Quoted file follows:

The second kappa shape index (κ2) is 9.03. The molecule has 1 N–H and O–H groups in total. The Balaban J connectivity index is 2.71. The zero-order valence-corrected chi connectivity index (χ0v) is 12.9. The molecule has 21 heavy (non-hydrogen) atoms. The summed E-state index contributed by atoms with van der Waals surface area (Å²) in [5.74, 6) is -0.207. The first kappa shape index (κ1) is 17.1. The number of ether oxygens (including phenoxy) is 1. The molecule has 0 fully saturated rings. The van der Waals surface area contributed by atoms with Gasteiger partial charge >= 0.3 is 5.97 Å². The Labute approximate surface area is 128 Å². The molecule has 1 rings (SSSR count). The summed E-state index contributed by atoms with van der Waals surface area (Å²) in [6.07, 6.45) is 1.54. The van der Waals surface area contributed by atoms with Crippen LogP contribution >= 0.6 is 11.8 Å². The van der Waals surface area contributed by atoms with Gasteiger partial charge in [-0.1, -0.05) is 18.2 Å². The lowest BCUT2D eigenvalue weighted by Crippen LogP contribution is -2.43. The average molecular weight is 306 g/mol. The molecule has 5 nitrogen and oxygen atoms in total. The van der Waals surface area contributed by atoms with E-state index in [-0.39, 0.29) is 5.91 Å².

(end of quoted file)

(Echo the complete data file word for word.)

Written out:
The second kappa shape index (κ2) is 9.03. The molecule has 1 N–H and O–H groups in total. The Balaban J connectivity index is 2.71. The zero-order valence-corrected chi connectivity index (χ0v) is 12.9. The molecule has 21 heavy (non-hydrogen) atoms. The summed E-state index contributed by atoms with van der Waals surface area (Å²) in [5.74, 6) is -0.207. The first kappa shape index (κ1) is 17.1. The number of ether oxygens (including phenoxy) is 1. The molecule has 0 fully saturated rings. The van der Waals surface area contributed by atoms with Gasteiger partial charge >= 0.3 is 5.97 Å². The Labute approximate surface area is 128 Å². The molecule has 1 rings (SSSR count). The summed E-state index contributed by atoms with van der Waals surface area (Å²) in [6.07, 6.45) is 1.54. The van der Waals surface area contributed by atoms with Crippen LogP contribution >= 0.6 is 11.8 Å². The van der Waals surface area contributed by atoms with Gasteiger partial charge in [-0.1, -0.05) is 18.2 Å². The lowest BCUT2D eigenvalue weighted by Crippen LogP contribution is -2.43. The average molecular weight is 306 g/mol. The molecule has 5 nitrogen and oxygen atoms in total. The van der Waals surface area contributed by atoms with E-state index in [-0.39, 0.29) is 5.91 Å².